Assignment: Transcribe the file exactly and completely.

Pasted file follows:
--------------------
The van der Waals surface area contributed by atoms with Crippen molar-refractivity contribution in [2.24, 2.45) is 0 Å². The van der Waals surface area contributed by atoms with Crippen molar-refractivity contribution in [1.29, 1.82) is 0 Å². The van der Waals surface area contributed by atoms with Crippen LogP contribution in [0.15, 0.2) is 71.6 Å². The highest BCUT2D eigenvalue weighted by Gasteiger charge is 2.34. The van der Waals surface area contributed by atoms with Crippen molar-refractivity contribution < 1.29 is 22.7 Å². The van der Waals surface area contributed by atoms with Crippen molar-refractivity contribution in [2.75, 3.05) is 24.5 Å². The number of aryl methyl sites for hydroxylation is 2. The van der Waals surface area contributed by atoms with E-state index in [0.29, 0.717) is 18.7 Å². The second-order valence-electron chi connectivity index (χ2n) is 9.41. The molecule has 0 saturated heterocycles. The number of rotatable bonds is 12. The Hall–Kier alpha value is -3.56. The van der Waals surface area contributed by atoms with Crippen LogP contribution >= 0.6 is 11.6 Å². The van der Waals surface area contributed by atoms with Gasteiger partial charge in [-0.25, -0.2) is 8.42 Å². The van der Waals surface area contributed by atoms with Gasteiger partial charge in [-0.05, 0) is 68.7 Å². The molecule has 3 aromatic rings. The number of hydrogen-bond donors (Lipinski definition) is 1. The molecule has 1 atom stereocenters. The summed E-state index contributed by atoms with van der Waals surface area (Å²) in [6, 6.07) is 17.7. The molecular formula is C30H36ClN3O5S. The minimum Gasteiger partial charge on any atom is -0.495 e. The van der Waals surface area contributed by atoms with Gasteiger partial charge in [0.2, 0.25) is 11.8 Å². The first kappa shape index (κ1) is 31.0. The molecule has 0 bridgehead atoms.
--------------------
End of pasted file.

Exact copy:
The van der Waals surface area contributed by atoms with Crippen molar-refractivity contribution in [2.24, 2.45) is 0 Å². The van der Waals surface area contributed by atoms with Crippen molar-refractivity contribution in [1.29, 1.82) is 0 Å². The van der Waals surface area contributed by atoms with Crippen LogP contribution in [0.15, 0.2) is 71.6 Å². The highest BCUT2D eigenvalue weighted by Gasteiger charge is 2.34. The van der Waals surface area contributed by atoms with Crippen molar-refractivity contribution < 1.29 is 22.7 Å². The van der Waals surface area contributed by atoms with Crippen molar-refractivity contribution in [2.75, 3.05) is 24.5 Å². The number of aryl methyl sites for hydroxylation is 2. The van der Waals surface area contributed by atoms with E-state index in [0.29, 0.717) is 18.7 Å². The second-order valence-electron chi connectivity index (χ2n) is 9.41. The molecule has 0 saturated heterocycles. The number of rotatable bonds is 12. The Hall–Kier alpha value is -3.56. The van der Waals surface area contributed by atoms with Crippen LogP contribution >= 0.6 is 11.6 Å². The van der Waals surface area contributed by atoms with Gasteiger partial charge in [-0.25, -0.2) is 8.42 Å². The van der Waals surface area contributed by atoms with Gasteiger partial charge in [-0.05, 0) is 68.7 Å². The molecule has 3 aromatic rings. The number of hydrogen-bond donors (Lipinski definition) is 1. The molecule has 1 atom stereocenters. The summed E-state index contributed by atoms with van der Waals surface area (Å²) in [6, 6.07) is 17.7. The molecular formula is C30H36ClN3O5S. The minimum Gasteiger partial charge on any atom is -0.495 e. The van der Waals surface area contributed by atoms with Gasteiger partial charge in [0.2, 0.25) is 11.8 Å². The first kappa shape index (κ1) is 31.0. The molecule has 0 bridgehead atoms.